Is it true that applying the Euler-Lagrange equation to the integral $E(\gamma)=\int_{t_1}^{t_2} g_{\alpha\beta}(\gamma^{\alpha})'(\gamma^{\beta})'\operatorname{d}\!t$ rather than the arc length integral $L(\gamma)=\int_{t_1}^{t_2} \sqrt{g_{\alpha\beta}(\gamma^{\alpha})'(\gamma^{\beta})'}\operatorname{d}\!t$ is just a mathematical trick for simplifying computation when parameterizing by arc length?

Isn't it true that if you are parameterizing a curve on a surface by something other than a constant multiple of arc length (for example, a curve $\mathbf{C}(x)=(x,y(x))$ in the parameter space of the hemisphere surface mapping $z=\sqrt{1-x^2-y^2}$), the critical point of $E(\mathbf{C})$ will not be a geodesic in general?

  • $\begingroup$ If you restrict the parameter to be something other than arc length, the critical point of the "energy" functional will not be a geodesic. Example: finding a geodesic over hilly terrain in the form latitude as a function of longitude. This is exactly the example demonstrated in my answer, only with the simplest possible "terrain". $\endgroup$
    – J. Heller
    Jan 30, 2016 at 22:59
  • $\begingroup$ Why would you want to restrict the parameter like that? $\endgroup$
    – Deane
    Jan 30, 2016 at 23:22
  • $\begingroup$ If you want to compute a geodesic at specific lat or lon values (for example, at surface patch boundaries), it would be much more efficient using the ODE based on a parametrization by lon or lat (this would be a $(x(y),y)$ parametrization). The ODE based on arc length parametrization has four 1st order equations instead of two and you would have to use Newton's method to get the point of the geodesic at a specific lat or lon value. $\endgroup$
    – J. Heller
    Jan 31, 2016 at 0:55
  • $\begingroup$ That sounds reasonable, but what does that have to do with the energy functional? It is indeed straightforward to write down the ODE satisfied by a geodesic parameterized by one of the coordinates, and indeed the ODE is not the Euler-Lagrange equation of the energy functional. That's not surprising since the energy functional is not invariant under changes of parameterization (in contrast to the length functional). $\endgroup$
    – Deane
    Jan 31, 2016 at 17:35
  • $\begingroup$ The reason I posted this question is that I ran into some people on Wikipedia who seem to believe that there is some physical significance to the "energy" functional. My goal was to show that this is false, that using the "energy" functional is just a mathematical trick that is only valid when parametrizing by arc length. $\endgroup$
    – J. Heller
    Jan 31, 2016 at 19:37

2 Answers 2


The minimum for the length functional is badly non-unique: it is given by any parametrization of the geodesic, not necessarily the natural one. On the other hand, the energy functional is locally uniformly convex; therefore the minimizer is unique and the variational calculus is nice.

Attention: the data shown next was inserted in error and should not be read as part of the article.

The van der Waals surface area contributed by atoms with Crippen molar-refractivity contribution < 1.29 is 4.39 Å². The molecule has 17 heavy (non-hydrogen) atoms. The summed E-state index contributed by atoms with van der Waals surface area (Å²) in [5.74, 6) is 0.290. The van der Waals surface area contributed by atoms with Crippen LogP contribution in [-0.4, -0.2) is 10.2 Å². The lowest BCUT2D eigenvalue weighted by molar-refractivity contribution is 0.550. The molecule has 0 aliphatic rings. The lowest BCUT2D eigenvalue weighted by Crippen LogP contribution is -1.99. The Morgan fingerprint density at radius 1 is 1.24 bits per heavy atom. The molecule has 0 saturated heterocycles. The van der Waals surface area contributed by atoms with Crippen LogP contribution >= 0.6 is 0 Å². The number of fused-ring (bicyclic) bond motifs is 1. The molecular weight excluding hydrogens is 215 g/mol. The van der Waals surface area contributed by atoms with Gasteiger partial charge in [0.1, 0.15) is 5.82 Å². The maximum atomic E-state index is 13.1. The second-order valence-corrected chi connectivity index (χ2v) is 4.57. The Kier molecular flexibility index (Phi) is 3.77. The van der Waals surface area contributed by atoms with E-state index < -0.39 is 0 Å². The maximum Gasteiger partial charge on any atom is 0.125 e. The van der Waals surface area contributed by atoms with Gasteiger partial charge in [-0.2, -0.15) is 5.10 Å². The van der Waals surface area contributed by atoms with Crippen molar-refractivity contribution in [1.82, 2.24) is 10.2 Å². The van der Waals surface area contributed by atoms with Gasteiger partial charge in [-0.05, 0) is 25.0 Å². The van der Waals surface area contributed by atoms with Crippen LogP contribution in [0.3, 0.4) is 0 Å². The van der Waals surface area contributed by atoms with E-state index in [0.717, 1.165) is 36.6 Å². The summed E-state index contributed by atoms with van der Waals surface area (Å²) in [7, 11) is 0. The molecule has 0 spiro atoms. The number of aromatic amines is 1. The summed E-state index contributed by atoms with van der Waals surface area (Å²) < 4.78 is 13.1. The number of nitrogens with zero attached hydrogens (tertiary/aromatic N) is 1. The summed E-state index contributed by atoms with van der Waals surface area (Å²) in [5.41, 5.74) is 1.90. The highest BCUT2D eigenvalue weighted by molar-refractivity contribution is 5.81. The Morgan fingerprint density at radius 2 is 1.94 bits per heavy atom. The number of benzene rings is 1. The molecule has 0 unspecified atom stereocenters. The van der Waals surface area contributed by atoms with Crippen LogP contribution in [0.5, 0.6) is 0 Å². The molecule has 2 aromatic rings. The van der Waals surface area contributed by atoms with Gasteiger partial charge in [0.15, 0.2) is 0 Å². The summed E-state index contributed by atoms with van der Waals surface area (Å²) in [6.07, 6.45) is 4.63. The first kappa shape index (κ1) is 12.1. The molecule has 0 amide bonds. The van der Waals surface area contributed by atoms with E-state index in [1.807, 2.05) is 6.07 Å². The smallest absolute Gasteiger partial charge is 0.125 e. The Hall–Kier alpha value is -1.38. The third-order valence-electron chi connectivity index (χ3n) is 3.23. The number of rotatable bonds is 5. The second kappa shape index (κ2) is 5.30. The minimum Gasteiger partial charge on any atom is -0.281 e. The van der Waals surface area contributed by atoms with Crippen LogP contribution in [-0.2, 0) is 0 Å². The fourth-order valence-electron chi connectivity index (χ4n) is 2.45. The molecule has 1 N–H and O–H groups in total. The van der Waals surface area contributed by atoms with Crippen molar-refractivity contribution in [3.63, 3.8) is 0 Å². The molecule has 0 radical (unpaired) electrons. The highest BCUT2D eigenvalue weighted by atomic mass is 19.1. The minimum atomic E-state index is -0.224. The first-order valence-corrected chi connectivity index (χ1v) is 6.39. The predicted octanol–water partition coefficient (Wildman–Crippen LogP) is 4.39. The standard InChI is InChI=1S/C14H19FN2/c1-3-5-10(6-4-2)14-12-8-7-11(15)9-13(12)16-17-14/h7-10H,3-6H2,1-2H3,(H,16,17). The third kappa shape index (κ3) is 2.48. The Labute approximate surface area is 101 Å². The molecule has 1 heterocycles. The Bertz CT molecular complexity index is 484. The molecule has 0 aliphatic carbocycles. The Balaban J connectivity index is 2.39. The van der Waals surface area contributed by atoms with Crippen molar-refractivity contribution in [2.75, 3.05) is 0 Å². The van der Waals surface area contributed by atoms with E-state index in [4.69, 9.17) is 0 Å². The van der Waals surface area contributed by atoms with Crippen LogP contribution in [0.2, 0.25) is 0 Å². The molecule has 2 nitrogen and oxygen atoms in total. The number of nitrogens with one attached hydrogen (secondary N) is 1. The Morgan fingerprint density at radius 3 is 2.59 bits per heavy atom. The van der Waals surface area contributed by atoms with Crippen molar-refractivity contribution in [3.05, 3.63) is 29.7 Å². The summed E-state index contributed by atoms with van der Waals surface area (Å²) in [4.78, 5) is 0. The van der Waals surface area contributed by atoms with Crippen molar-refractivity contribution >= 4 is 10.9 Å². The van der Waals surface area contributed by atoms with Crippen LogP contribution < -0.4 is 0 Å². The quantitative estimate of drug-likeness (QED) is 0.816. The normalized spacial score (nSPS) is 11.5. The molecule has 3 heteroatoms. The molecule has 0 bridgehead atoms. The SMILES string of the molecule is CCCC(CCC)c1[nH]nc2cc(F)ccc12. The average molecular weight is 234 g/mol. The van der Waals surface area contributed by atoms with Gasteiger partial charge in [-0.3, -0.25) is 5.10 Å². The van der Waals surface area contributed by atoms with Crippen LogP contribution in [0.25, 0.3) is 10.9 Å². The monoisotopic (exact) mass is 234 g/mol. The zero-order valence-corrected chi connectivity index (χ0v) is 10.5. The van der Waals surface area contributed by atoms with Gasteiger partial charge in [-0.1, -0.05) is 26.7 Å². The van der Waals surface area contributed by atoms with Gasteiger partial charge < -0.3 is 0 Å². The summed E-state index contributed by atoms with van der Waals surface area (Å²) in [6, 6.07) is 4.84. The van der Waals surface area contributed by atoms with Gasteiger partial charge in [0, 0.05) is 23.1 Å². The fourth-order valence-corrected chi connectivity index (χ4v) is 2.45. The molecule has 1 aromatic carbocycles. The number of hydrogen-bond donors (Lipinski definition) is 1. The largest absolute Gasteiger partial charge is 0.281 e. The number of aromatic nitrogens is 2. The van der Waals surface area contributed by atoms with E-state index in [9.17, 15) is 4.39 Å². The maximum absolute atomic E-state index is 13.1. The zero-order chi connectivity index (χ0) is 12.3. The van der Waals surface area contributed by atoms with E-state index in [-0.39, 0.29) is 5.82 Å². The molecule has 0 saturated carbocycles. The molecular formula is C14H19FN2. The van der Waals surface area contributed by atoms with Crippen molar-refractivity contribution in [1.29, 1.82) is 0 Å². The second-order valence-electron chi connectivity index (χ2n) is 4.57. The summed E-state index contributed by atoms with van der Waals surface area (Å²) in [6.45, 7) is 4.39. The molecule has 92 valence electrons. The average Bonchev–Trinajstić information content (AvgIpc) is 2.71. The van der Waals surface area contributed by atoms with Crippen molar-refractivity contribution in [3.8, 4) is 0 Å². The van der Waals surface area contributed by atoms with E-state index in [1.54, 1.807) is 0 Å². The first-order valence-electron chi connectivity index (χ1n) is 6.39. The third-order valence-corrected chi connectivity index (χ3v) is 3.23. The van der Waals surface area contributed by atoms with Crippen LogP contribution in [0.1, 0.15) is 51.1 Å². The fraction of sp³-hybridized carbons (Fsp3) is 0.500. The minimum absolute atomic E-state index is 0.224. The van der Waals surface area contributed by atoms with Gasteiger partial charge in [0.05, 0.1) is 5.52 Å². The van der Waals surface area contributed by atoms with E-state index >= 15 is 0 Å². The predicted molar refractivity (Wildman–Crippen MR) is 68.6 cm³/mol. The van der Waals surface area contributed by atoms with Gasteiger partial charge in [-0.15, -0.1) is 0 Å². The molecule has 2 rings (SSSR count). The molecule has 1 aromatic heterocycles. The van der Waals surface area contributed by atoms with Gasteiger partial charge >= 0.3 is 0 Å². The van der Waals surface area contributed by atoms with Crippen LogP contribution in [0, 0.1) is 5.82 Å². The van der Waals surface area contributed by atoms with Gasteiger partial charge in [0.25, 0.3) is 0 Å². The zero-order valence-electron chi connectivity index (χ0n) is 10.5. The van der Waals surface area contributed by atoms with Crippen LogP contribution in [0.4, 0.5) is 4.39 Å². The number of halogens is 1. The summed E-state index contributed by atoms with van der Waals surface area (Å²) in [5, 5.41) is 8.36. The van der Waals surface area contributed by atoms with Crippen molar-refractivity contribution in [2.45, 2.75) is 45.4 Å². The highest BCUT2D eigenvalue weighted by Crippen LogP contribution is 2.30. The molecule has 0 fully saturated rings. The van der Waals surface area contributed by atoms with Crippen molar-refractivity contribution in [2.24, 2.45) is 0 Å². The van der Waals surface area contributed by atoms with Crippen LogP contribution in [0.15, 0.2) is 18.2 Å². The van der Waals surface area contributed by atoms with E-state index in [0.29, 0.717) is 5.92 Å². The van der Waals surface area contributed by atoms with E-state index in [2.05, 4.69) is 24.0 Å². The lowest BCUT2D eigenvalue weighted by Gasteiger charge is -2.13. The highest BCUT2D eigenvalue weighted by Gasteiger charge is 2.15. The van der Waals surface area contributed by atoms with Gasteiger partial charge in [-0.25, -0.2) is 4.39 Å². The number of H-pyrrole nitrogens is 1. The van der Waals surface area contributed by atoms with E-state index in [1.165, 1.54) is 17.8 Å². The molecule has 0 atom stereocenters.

It is instructive to do the computation for the Euclidean plane. Suppose we are looking for the condition that a curve $(x(t),y(t))$ is a geodesic. Then, for the energy functional $ \int \left(x'(t)^2+y'(t)^2\right)dt, $ the Euler-Lagrange equations read $x''(t)=0$ and $y''(x)=0$, which is the straight line traced at constant speed. On the other hand, for the length functional $\int \sqrt{x'(t)^2+y'(t)^2}dt, $ one gets, after some algebra, $$ \frac{x''}{x'}=\frac{x'x''+y'y''}{x'^2+y'^2}\;\mathrm{and}\;\frac{y''}{y'}=\frac{x'x''+y'y''}{x'^2+y'^2}, $$ and from the equality between the left-hand sides we get $x'(t)\equiv Cy'(t)$, which also gives a straight line, but with arbitrary parametrization.

Added: It is worth to mention that the "energy functional" is a Lagrangian action for a free particle confined to the surface. Therefore, the law of conservation of energy implies that any solution $\gamma(t)$ will move at constant speed (which is of course also possible to see directly). And if one restricts the the class of curves to such solutions, the EL equations indeed take the same form for both functionals.


The correct answer to the second question is that the critical point of $E(\gamma)$ (sometimes called the "energy" functional) is not a geodesic in general when parameterizing by something other than arc length. It is not a geodesic for the example given in the question (the simplest possible non-trivial example). The coefficients of the first fundamental form of the upper hemisphere mapping $z=\sqrt{1-x^2-y^2}$ are $g_{11}=1+x^2/z^2,$ $g_{12}=xy/z^2,$ and $g_{22}=1+y^2/z^2.$ The coordinates of the curve are $\gamma^1(x)=x$ and $\gamma^2(x)=y(x)$ (the 2 means the second coordinate of the curve, not squared) so the derivatives of the coordinates are $(\gamma^1)'=1$ and $(\gamma^2)' = y'(x).$ So

$$ g_{\alpha\beta} (\gamma^{\alpha})'(\gamma^{\beta})'= (1+x^2/z^2) + (2xy/z^2) y' + (1+y^2/z^2) (y')^2. $$

Replacing $z^2$ with $1-x^2-y^2$ yields

$$ F(x,y,y')=(1 + x^2/(1-x^2-y^2)) + (2xy/(1-x^2-y^2))y' + (1 + y^2/(1-x^2-y^2))(y')^2. $$

This is is the integrand of the "energy" functional and $\sqrt{F}$ is the integrand of the arc length functional. Applying the Euler-Lagrange equation to the "energy" functional yields

$$ (x^2-1)(y^2+x^2-1)y'' - (x^2-1)y(y')^2 + 2xy^2 y' - y(y^2-1) = 0. \tag{1} $$

Applying the E-L equation to the arc length functional yields

$$ (y^2+x^2-1)y'' - x(x^2-1)(y')^3 + (3x^2-1)y(y')^2 - x(3y^2-1)y' + y(y^2-1)=0. \tag{2} $$